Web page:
SC: No floor test on Friday, PR to continue
New Delhi, April 27: President's Rule will continue in Uttarakhand, the Supreme Court ruled on Wednesday drawing curtains on the floor test of the ousted Congress government that was to be held on Friday as ordered by the state high court.
The apex court said the hearing would resume from May 3 on the Central government's plea challenging the Uttarakhand High Court order that revoked President's Rule in the hill state. The apex court extended its April 22 interim ruling that put on hold the high court order.
The Supreme Court, however, made it clear that whichever way it may decide, ultimately the issue would be decided by the floor test in the 70-member Uttarakhand assembly.
In a hypothetical proposition, the the apex court bench of Justice Dipak Misra and Justice Shiva Kirti Singh asked Attorney General Mukul Rohatgi if President's Rule could be kept in abeyance for two to three days and the strength of a government tested on the floor of the assembly.
"This matter has its own gravity. Even if we sustain the President's Rule, there has to be a floor test," the bench told the government.
Unwilling to walk the course suggested by the court, Rohatgi said it would not be possible that today you have President's Rule, then put it in abeyance for the floor test, and then bring it back.
Rohatgi asked the bench to hear the matter and decide and let the things take their own course.
The attorney general told the court that if it decided against President's Rule, it would be for the state governor to order a floor test.
At the outset, the court framed seven questions on the role of constitutiol authorities like governor, speaker, and the President (or the union cabinet).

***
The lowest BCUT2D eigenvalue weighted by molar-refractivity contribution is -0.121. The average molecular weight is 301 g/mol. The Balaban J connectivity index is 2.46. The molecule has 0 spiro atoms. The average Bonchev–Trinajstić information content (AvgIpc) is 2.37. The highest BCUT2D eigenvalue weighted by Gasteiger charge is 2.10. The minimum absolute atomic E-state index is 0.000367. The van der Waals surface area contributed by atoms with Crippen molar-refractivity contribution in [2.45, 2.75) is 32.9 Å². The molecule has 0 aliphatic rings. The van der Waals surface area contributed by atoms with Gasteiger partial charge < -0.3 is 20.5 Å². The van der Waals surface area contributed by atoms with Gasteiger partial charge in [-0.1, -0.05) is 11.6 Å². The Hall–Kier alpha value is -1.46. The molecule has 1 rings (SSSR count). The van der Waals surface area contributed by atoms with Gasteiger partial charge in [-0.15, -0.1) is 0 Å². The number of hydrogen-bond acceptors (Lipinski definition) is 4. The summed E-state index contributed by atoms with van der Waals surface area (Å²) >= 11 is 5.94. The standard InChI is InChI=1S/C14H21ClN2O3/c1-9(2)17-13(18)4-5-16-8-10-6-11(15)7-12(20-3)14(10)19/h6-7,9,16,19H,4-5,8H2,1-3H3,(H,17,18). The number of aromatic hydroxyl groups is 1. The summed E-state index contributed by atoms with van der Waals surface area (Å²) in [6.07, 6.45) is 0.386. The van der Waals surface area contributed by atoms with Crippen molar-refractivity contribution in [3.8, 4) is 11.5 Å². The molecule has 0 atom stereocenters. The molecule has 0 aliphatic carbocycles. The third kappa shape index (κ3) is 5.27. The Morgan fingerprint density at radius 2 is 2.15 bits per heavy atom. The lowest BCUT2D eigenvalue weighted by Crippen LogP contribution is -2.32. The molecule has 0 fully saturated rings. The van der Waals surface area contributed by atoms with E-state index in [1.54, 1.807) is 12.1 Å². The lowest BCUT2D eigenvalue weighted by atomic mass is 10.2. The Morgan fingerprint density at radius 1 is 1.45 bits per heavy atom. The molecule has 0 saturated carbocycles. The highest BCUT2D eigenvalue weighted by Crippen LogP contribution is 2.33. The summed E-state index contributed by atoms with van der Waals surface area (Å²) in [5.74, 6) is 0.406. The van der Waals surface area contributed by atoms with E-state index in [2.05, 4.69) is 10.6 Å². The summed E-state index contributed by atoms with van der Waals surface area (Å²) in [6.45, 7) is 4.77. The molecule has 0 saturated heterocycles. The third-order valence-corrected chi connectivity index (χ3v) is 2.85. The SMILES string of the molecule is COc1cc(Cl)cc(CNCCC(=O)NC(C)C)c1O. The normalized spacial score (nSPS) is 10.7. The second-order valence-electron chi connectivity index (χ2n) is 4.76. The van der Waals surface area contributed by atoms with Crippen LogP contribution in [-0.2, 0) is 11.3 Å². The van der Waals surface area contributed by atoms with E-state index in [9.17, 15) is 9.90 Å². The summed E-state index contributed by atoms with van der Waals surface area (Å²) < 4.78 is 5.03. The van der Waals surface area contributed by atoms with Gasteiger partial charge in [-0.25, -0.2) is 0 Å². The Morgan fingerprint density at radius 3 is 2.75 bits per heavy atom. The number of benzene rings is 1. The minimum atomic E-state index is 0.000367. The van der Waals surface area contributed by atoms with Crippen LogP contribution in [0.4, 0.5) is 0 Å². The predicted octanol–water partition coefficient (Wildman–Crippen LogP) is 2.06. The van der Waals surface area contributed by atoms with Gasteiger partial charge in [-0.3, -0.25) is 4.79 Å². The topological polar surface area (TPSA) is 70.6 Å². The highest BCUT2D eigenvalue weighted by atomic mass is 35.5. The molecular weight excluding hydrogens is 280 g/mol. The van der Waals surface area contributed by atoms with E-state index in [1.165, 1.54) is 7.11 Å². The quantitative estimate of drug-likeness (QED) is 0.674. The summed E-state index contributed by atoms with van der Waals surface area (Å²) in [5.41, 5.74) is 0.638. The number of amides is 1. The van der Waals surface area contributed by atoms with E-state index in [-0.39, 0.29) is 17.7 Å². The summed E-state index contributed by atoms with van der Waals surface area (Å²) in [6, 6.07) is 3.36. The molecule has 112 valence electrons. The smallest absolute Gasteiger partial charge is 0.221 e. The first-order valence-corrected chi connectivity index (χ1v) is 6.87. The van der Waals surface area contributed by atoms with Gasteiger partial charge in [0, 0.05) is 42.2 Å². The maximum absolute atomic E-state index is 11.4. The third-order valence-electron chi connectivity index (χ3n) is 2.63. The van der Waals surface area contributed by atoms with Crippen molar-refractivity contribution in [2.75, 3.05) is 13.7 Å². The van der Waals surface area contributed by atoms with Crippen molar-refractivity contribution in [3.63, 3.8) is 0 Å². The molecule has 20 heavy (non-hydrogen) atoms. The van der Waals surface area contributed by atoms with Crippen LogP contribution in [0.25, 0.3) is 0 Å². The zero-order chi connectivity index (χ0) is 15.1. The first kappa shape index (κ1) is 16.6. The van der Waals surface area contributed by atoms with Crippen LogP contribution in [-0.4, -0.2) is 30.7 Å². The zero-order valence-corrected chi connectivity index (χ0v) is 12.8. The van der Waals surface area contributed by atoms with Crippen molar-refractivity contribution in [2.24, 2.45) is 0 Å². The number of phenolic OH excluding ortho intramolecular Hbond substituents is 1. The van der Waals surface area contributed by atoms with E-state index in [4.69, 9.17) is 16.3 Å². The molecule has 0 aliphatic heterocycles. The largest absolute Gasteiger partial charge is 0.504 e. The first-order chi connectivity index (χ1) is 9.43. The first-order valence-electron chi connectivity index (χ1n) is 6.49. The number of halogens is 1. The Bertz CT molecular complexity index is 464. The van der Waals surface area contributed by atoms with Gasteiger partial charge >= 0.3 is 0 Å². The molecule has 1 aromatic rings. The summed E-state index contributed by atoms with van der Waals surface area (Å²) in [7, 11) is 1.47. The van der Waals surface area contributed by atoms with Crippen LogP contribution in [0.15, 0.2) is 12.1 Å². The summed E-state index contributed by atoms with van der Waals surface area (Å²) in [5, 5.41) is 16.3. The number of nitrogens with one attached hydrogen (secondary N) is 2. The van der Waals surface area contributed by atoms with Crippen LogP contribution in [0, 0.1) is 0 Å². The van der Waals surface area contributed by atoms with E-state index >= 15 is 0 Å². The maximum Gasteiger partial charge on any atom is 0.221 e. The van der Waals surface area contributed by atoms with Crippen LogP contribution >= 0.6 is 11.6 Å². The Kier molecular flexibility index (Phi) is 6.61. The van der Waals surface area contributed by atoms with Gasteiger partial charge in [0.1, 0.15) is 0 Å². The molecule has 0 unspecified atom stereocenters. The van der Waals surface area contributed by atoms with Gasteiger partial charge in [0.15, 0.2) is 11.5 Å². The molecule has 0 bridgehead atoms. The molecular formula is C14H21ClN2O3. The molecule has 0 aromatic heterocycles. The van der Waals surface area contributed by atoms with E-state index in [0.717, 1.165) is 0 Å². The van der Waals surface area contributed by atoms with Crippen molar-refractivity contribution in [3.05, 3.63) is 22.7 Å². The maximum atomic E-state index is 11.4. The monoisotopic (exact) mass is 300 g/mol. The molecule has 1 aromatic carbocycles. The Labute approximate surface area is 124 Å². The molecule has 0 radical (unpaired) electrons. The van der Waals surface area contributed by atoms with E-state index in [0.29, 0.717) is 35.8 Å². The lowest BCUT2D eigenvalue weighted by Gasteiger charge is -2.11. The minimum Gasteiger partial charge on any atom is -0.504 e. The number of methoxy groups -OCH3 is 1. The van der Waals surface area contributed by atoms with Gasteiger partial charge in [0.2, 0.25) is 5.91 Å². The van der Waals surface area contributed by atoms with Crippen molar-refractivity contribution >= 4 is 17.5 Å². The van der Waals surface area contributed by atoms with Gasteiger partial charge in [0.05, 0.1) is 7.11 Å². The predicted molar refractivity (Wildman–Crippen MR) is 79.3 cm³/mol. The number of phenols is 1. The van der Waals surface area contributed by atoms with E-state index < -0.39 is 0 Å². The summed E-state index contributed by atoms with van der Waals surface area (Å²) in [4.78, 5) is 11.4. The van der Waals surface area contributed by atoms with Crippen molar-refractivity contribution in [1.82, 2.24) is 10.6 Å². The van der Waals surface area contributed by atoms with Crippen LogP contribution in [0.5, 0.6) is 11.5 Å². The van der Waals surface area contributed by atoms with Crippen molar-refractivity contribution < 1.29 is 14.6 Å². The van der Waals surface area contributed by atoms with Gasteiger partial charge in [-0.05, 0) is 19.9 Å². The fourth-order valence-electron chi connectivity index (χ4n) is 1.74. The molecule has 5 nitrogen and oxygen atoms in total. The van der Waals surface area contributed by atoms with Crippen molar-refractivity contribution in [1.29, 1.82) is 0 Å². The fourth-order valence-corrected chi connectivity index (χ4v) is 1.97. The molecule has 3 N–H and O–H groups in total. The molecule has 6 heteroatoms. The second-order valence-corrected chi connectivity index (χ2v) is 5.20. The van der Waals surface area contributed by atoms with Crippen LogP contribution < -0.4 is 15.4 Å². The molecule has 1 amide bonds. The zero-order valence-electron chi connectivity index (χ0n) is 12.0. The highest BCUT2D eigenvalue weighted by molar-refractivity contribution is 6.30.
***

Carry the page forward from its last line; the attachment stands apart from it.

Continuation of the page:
Rohatgi assailed the high court judgment that had asked the Harish Rawat-led Congress government to prove his legislative majority on April 29.
Uttarakhand was plunged into political uncertainty after nine Congress legislators, including former chief minister Vijay Bahugu, whom Rawat replaced, revolted and turned to the Bharatiya Jata Party (BJP).
The crisis peaked on March 18 when the assembly passed the budget Appropriation Bill by voice vote even as the opposition, including the rebel Congress members, sought recorded voting. Speaker Govind Kunjwal declined the request, leading the BJP to cry foul.
Rawat was then asked by Governor K.K. Paul to prove his majority on March 28. Just a day before, the central government ousted the Rawat-led government by imposing President's Rule. Rawat immediately went to court.
The attorney general mentioned how all this should be seen with a March 25 sting operation where ousted Rawat was seen allegedly mentioning money and the floor-crossing by some legislators.
Senior counsel Abhishek Singhvi, appearing for Rawat, contested this and said a sting operation cannot be a basis for imposing President's Rule.
Giving the schedule of the hearing, the bench said that Attorney General Mukul Rohatgi would commence his arguments on Tuesday and conclude on Wednesday by lunch.
Thereafter, senior counsel Abhishek Singhvi and Kapil Sibal, appearing for the ousted chief minister Harish Rawat, would conclude their arguments by Thursday.